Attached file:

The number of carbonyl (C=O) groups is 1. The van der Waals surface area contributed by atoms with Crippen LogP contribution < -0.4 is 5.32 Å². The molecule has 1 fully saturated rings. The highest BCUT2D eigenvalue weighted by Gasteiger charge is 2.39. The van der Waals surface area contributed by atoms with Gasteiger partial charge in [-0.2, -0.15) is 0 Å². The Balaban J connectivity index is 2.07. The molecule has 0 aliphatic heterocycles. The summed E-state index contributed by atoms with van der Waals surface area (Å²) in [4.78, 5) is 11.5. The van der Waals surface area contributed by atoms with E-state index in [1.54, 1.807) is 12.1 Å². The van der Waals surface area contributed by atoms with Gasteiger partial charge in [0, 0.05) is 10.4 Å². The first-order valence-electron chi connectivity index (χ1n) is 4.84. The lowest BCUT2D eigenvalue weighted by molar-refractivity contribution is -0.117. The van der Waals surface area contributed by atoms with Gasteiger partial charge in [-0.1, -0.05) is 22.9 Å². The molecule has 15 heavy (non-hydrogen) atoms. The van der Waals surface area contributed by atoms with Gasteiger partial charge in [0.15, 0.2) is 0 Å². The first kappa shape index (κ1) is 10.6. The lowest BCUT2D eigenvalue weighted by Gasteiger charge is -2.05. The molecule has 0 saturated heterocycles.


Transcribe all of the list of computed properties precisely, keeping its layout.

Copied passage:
The number of carbonyl (C=O) groups is 1. The van der Waals surface area contributed by atoms with Crippen LogP contribution < -0.4 is 5.32 Å². The molecule has 1 fully saturated rings. The highest BCUT2D eigenvalue weighted by Gasteiger charge is 2.39. The van der Waals surface area contributed by atoms with Gasteiger partial charge in [-0.2, -0.15) is 0 Å². The Balaban J connectivity index is 2.07. The molecule has 0 aliphatic heterocycles. The summed E-state index contributed by atoms with van der Waals surface area (Å²) in [4.78, 5) is 11.5. The van der Waals surface area contributed by atoms with E-state index in [1.54, 1.807) is 12.1 Å². The van der Waals surface area contributed by atoms with Gasteiger partial charge in [0, 0.05) is 10.4 Å². The first-order valence-electron chi connectivity index (χ1n) is 4.84. The lowest BCUT2D eigenvalue weighted by molar-refractivity contribution is -0.117. The van der Waals surface area contributed by atoms with Gasteiger partial charge in [-0.1, -0.05) is 22.9 Å². The molecule has 15 heavy (non-hydrogen) atoms. The van der Waals surface area contributed by atoms with Gasteiger partial charge in [0.15, 0.2) is 0 Å². The first kappa shape index (κ1) is 10.6. The lowest BCUT2D eigenvalue weighted by Gasteiger charge is -2.05. The molecule has 0 saturated heterocycles.